During optical bonding a gel coating is applied between the LCD surface and the glass. As a result, the lack of extra light refraction becomes the main feature, in addition to the advantages of absence of dust and moist, as also resistance to vandalism. Another major advantage is the faster heat drainage. In terms of image, the contrast and brightness are being improved. A clear image is created in when a combination is made with one of the other techniques
The optical bonding
In simple terms, in case of optical bonding the air layer between the protective glass (of touch screen) and the LCD-surface is removed. This way the glass-air-glass transition is cancelled and a homogeneous layer is created, with the following advantages:
- reduction of the number of optical layers, resulting in strong improvement of light yield (brightness) and indirectly contrast in particular. (Contrast is the white pixel ratio against the black pixel). When the brightness is increased, often the contrast is adversely affected. Colours tend to ‘fade’
- there will no longer be moisture visible behind the glass
- better mechanical properties
- partial elimination of parallax-effect. The image apparently approaches the glass surface
As such, the use of a touch screen is more accurate and the viewing angle is better.
Optical bonding is usually applied in protection glass that is fitted with an Anti-Reflection (AR) layer or an Anti-Glare structure.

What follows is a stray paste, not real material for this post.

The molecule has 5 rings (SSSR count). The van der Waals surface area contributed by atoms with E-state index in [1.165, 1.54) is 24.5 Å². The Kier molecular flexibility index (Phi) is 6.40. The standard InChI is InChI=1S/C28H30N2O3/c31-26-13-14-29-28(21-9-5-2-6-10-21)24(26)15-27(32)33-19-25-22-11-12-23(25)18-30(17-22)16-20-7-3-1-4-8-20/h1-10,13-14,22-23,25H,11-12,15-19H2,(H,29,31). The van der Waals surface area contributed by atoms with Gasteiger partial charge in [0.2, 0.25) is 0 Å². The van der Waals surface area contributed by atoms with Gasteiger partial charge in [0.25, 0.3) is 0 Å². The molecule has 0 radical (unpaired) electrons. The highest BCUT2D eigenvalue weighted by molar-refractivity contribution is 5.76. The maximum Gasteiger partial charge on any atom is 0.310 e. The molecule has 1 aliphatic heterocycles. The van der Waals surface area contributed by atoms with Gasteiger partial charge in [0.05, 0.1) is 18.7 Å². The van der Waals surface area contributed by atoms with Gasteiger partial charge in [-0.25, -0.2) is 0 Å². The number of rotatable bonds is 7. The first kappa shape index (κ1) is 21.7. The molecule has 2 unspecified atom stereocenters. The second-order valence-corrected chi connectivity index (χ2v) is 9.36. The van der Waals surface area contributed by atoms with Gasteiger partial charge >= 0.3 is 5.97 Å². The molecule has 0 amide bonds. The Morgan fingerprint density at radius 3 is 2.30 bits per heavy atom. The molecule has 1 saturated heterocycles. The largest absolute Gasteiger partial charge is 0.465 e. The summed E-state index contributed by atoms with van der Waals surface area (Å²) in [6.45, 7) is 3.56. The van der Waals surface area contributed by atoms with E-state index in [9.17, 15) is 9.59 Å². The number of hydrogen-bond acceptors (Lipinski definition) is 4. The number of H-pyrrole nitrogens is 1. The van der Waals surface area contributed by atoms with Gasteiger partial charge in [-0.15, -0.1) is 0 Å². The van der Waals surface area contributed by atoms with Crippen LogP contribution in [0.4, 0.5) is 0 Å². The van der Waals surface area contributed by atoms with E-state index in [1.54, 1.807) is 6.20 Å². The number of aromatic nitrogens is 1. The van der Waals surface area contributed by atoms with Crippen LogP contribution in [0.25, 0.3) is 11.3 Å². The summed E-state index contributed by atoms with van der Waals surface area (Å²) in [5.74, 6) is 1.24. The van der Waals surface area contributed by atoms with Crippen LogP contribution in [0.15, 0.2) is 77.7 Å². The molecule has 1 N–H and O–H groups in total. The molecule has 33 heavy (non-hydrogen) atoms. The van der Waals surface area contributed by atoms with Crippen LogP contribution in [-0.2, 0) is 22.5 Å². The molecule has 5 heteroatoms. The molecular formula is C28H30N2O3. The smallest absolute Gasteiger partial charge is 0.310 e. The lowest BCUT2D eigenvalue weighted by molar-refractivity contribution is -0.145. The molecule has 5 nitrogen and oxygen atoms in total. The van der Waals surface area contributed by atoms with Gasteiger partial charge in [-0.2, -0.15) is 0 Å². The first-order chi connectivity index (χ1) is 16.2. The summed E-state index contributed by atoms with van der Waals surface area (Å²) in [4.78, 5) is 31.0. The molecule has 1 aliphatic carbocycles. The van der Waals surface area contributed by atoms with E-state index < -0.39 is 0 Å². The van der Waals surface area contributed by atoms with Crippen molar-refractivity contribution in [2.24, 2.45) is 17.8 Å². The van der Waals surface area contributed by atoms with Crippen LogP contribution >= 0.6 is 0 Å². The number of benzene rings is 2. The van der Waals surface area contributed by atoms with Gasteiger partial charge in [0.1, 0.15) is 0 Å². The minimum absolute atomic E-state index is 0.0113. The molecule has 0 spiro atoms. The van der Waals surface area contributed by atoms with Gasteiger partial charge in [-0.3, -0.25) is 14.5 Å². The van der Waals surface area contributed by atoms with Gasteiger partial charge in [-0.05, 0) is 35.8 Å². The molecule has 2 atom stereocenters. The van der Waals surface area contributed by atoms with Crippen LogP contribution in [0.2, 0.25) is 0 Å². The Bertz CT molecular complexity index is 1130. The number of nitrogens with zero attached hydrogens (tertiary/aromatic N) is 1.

Legibility of an LCD screen largely depends on the “contrast ratio” (or simply contrast). The higher the contrast, the better the legibility. It is a fact that reduction of the reflection improves the legibility. So, in case of abundant surrounding light (relatively more reflection) the effect of optical bonding will be best. This is somewhat quantified in the following image:
If the ambient brightness is 10,000 nits (an approximation or direct sunlight), reflected ambient or 13.5% in case #1 is 1350 nits. An approximation formula for calculating contrast ratio in this situation (courtesy or White Electronic Designs) is CR = 1 + (display brightness/reflected light). For a 200-nit Tablet PC display, 1350 nits or reflected light yields a contrast ratio or 1.15:1 – unreadable! For case #4, the formula yields a contrast ratio or 5:1 – not great, but definitely readable. “AR” in Table 1 is an abbreviation for an anti-reflective coating. AR is a multi-layer coating that matches the index or refraction of glass to that or air. As noted above, the better the match, the less light is reflected.
“Display enhancements” are difficult to calculate. Every configuration (LCD, backlight, glass or touch-screen) has different specifications and therefore it is advisable to first check the possible solution in practice.